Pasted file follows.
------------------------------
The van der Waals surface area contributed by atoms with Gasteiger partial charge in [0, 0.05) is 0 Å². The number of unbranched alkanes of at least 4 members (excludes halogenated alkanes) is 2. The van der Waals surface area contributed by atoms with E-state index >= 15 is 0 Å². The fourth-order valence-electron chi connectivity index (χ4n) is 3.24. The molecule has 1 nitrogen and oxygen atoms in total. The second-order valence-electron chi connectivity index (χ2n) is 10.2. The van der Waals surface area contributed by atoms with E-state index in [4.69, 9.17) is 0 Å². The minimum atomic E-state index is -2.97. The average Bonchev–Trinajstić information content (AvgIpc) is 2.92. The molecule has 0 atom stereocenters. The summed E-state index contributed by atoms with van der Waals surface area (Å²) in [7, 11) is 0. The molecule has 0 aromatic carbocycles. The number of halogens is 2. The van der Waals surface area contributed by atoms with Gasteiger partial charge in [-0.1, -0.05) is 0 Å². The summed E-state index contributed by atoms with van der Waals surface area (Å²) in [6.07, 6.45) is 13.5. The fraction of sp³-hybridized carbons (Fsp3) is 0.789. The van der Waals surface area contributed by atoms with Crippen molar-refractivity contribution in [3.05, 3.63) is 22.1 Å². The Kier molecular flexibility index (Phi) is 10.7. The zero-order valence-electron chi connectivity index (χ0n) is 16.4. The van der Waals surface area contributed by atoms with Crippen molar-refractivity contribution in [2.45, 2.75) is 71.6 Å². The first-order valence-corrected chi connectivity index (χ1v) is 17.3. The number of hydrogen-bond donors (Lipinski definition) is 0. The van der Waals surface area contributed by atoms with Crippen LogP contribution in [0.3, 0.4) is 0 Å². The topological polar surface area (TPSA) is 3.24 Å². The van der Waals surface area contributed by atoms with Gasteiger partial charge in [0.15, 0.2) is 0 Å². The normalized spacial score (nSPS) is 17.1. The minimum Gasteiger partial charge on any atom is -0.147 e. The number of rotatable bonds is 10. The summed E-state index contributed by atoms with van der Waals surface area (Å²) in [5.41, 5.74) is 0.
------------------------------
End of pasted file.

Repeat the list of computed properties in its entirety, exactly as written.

The van der Waals surface area contributed by atoms with Gasteiger partial charge in [0, 0.05) is 0 Å². The number of unbranched alkanes of at least 4 members (excludes halogenated alkanes) is 2. The van der Waals surface area contributed by atoms with E-state index >= 15 is 0 Å². The fourth-order valence-electron chi connectivity index (χ4n) is 3.24. The molecule has 1 nitrogen and oxygen atoms in total. The second-order valence-electron chi connectivity index (χ2n) is 10.2. The van der Waals surface area contributed by atoms with E-state index in [4.69, 9.17) is 0 Å². The minimum atomic E-state index is -2.97. The average Bonchev–Trinajstić information content (AvgIpc) is 2.92. The molecule has 0 atom stereocenters. The summed E-state index contributed by atoms with van der Waals surface area (Å²) in [7, 11) is 0. The molecule has 0 aromatic carbocycles. The number of halogens is 2. The van der Waals surface area contributed by atoms with Gasteiger partial charge in [-0.1, -0.05) is 0 Å². The summed E-state index contributed by atoms with van der Waals surface area (Å²) in [6.07, 6.45) is 13.5. The fraction of sp³-hybridized carbons (Fsp3) is 0.789. The van der Waals surface area contributed by atoms with Crippen molar-refractivity contribution in [3.05, 3.63) is 22.1 Å². The Kier molecular flexibility index (Phi) is 10.7. The zero-order valence-electron chi connectivity index (χ0n) is 16.4. The van der Waals surface area contributed by atoms with Crippen molar-refractivity contribution in [2.45, 2.75) is 71.6 Å². The first-order valence-corrected chi connectivity index (χ1v) is 17.3. The number of hydrogen-bond donors (Lipinski definition) is 0. The van der Waals surface area contributed by atoms with Crippen LogP contribution in [0.3, 0.4) is 0 Å². The topological polar surface area (TPSA) is 3.24 Å². The van der Waals surface area contributed by atoms with Gasteiger partial charge in [0.15, 0.2) is 0 Å². The normalized spacial score (nSPS) is 17.1. The minimum Gasteiger partial charge on any atom is -0.147 e. The number of rotatable bonds is 10. The summed E-state index contributed by atoms with van der Waals surface area (Å²) in [5.41, 5.74) is 0.